Accused-appellant furthermore insists that the failure of the victim to immediately report the rape to the immediate members of her family or to the police authorities is a clear manifestation of acquiescence or consent to the sexual encounters. We are not persuaded by such contention. Failure of a rape victim to immediately report the rape is not an indication of a fabricated charge (People v. , Ulili, 225 SCRA 594 [1993]). The failure of a complainant to report the rape immediately does not detract from her credibility, her hesitation being attributable to accused-appellant’s death threats (People v. Dio, 226 SCRA 176 [1993]).

    The defense that the filing of the rape charges is in retaliation against accused-appellant for leading a strike against his employers, the mother of the victim and her husband, seems too shallow. By accused-appellant’s own testimony, when the strike fizzled out, he stayed on to collect his unpaid wages while some of his co-workers left the bakery. Such conduct does not fit the character of a labor leader. Moreover, he had been employed in the bakery for less than a year when the alleged strike took place. It is unlikely for a newcomer like him to lead a strike against his employer. Moreover his testimony is uncorroborated. He did not call to the witness stand any of his co-workers to corroborate his testimony that there was a strike at his employers’ bakery with accused-appellant as the leader. His failure to do so renders his testimony and defense unworthy of belief.

    In a last-ditch effort at exculpation, Accused-appellant cites the testimony of Dr. Edgardo Gueco, the medical examiner, to the effect that accused-appellant and the victim could not have engaged in sexual intercourse on January 19, 1993 because of the deep healed lacerations in the victim’s hymen and vagina and the absence of spermatozoa in her vaginal canal. It should, however, be borne in mind in this connection that the first rape occurred on November 28, 1992, or almost 2 month before Dr. Gueco conducted on January 19, 1993, and whatever laceration may have been inflicted on the victim’s vagina must have already healed when the examination was conducted, as Dr. Gueco himself testified to when he stated that there were deep healed lacerations on the victim’s hymen. It is well settled that healed lacerations do not negate rape (People v. Liquiran, 228 SCRA 62 [1993]). Neither does the absence of spermatozoa in the vaginal canal preclude rape (People v. Magallanes, 218 SCRA 109 [1993])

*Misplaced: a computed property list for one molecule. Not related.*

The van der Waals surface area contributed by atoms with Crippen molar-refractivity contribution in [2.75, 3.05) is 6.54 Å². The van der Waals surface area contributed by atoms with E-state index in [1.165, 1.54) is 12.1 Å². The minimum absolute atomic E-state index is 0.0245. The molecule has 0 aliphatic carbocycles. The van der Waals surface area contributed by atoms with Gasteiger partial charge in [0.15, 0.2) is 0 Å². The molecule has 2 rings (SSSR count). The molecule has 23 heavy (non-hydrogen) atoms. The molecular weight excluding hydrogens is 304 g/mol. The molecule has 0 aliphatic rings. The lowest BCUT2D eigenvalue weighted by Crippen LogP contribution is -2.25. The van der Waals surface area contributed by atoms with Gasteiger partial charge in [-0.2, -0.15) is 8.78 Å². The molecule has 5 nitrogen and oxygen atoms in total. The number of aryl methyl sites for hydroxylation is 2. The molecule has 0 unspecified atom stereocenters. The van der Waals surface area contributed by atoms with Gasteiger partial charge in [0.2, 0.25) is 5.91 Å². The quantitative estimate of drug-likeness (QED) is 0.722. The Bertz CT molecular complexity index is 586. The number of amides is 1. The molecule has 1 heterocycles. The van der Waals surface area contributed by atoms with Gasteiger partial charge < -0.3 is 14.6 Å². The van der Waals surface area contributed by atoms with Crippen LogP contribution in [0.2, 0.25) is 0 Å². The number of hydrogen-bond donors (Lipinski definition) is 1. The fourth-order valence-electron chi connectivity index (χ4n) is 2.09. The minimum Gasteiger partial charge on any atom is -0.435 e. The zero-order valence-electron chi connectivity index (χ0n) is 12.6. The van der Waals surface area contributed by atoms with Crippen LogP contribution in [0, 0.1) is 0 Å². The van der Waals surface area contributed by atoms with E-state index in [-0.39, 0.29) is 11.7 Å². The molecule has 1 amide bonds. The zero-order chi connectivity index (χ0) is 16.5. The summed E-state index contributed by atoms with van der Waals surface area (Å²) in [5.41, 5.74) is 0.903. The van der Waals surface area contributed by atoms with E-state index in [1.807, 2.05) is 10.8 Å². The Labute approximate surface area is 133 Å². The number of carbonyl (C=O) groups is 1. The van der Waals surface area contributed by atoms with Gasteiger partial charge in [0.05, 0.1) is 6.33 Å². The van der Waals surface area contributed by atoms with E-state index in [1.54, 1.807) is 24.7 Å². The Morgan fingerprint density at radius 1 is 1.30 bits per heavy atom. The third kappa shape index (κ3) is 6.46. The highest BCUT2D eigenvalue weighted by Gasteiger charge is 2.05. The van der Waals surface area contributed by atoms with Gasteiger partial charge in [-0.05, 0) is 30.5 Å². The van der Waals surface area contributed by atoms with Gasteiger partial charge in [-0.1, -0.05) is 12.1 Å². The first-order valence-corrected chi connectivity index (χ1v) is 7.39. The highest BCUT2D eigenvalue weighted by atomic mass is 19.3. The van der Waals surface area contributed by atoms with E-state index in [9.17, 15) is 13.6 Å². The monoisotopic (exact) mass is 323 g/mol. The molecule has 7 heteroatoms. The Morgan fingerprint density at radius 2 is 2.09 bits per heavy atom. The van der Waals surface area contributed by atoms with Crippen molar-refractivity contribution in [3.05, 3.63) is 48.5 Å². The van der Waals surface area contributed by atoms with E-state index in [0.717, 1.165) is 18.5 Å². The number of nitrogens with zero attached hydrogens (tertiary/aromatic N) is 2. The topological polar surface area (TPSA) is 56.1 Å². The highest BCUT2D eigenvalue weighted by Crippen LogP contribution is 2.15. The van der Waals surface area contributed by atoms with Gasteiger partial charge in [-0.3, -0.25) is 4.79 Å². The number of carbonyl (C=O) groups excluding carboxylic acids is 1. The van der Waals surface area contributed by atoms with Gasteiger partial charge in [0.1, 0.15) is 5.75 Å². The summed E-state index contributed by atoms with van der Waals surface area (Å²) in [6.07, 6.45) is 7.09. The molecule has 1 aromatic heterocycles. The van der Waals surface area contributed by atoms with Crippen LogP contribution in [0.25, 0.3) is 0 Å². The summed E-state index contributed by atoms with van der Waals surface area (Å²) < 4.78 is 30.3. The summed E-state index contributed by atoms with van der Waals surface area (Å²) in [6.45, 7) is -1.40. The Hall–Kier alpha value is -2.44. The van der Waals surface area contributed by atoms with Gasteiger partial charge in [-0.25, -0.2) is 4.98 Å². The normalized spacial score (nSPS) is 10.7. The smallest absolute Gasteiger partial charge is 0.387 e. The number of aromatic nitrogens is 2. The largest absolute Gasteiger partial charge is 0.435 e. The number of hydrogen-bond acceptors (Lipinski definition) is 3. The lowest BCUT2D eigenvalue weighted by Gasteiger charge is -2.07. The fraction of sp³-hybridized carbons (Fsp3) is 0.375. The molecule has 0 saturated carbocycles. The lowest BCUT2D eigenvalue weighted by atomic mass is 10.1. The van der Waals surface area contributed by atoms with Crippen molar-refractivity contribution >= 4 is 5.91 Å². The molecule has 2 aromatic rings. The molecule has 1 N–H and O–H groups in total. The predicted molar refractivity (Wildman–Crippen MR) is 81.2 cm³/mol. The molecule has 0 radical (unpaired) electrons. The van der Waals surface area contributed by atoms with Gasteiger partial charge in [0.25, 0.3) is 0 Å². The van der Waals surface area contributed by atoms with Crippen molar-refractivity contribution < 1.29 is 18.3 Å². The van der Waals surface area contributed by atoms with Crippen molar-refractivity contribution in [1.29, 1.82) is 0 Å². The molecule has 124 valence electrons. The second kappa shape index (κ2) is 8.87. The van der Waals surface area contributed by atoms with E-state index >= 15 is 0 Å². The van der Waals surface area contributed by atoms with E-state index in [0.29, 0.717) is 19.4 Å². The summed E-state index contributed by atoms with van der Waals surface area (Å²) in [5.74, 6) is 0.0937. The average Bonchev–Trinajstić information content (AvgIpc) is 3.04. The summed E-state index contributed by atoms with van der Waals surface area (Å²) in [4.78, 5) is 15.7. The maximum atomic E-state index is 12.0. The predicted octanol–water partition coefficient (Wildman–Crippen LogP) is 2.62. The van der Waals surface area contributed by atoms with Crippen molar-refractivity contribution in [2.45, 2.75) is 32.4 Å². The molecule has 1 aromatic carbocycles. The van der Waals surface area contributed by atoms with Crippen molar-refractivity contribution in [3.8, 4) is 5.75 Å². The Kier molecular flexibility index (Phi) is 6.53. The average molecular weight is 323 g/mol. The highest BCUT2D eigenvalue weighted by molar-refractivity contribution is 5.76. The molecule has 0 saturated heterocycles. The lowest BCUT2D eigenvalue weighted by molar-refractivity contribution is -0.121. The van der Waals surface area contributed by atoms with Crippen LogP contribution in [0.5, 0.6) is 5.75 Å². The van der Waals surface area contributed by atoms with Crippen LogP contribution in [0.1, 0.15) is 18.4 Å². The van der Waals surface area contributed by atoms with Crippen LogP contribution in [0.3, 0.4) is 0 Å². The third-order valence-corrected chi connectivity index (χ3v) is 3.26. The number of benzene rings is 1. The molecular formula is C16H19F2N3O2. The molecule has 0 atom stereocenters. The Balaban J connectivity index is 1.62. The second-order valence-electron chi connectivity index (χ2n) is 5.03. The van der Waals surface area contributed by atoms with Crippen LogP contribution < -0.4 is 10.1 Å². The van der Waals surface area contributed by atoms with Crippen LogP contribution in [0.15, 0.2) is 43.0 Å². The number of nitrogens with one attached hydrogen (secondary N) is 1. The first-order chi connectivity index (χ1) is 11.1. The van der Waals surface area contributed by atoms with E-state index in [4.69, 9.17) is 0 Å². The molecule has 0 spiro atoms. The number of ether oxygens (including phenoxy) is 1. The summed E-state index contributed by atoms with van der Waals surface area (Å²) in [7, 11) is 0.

One last point. The trial court failed to award moral damages to the victim. The offended party in the crime of rape is entitled to moral damages in the amount of at least P50,000 (People v. Bondoy, 222 SCRA 216 [1993]). In the case at bench, there having been multiple rapes on the victim, we believe that she should be awarded no less than P150,000.

    WHEREFORE, the appealed decision is hereby AFFIRMED, with the modification that accused-appellant is hereby ordered to pay the offended party the amount of One hundred fifty thousand Pesos (P150,000.00) as moral damages.

    SO ORDERED.

    Feliciano, Romero and Vitug, JJ., concur.

    G.R. No. 113521-31   August 3, 1995 - PEOPLE OF THE PHIL. v. MANOLITO D. ESPINOZA